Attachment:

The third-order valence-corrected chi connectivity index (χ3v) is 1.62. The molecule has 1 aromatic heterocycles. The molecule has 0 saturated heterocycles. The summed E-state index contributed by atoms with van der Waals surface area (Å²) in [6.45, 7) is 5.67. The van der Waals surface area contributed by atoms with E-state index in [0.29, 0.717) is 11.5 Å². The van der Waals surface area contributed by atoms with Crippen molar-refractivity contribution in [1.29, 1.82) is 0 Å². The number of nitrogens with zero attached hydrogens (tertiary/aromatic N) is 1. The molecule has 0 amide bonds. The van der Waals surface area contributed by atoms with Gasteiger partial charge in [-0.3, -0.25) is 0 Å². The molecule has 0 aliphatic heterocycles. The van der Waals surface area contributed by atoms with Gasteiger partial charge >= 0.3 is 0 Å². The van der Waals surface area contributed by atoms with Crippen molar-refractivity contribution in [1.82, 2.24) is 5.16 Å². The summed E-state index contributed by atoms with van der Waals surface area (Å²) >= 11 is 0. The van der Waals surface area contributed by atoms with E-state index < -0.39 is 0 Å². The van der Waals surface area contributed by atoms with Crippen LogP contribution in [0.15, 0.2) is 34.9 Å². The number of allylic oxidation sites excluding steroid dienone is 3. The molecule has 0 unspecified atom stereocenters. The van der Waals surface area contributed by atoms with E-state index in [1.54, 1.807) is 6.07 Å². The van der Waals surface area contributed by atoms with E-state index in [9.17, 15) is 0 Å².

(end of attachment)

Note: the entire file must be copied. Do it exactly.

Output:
The third-order valence-corrected chi connectivity index (χ3v) is 1.62. The molecule has 1 aromatic heterocycles. The molecule has 0 saturated heterocycles. The summed E-state index contributed by atoms with van der Waals surface area (Å²) in [6.45, 7) is 5.67. The van der Waals surface area contributed by atoms with E-state index in [0.29, 0.717) is 11.5 Å². The van der Waals surface area contributed by atoms with Crippen molar-refractivity contribution in [1.29, 1.82) is 0 Å². The number of nitrogens with zero attached hydrogens (tertiary/aromatic N) is 1. The molecule has 0 amide bonds. The van der Waals surface area contributed by atoms with Gasteiger partial charge in [-0.3, -0.25) is 0 Å². The molecule has 0 aliphatic heterocycles. The van der Waals surface area contributed by atoms with Gasteiger partial charge >= 0.3 is 0 Å². The van der Waals surface area contributed by atoms with Crippen molar-refractivity contribution in [1.82, 2.24) is 5.16 Å². The summed E-state index contributed by atoms with van der Waals surface area (Å²) >= 11 is 0. The van der Waals surface area contributed by atoms with E-state index < -0.39 is 0 Å². The van der Waals surface area contributed by atoms with Crippen LogP contribution in [0.15, 0.2) is 34.9 Å². The number of allylic oxidation sites excluding steroid dienone is 3. The molecule has 0 unspecified atom stereocenters. The van der Waals surface area contributed by atoms with E-state index in [1.54, 1.807) is 6.07 Å². The van der Waals surface area contributed by atoms with E-state index in [9.17, 15) is 0 Å².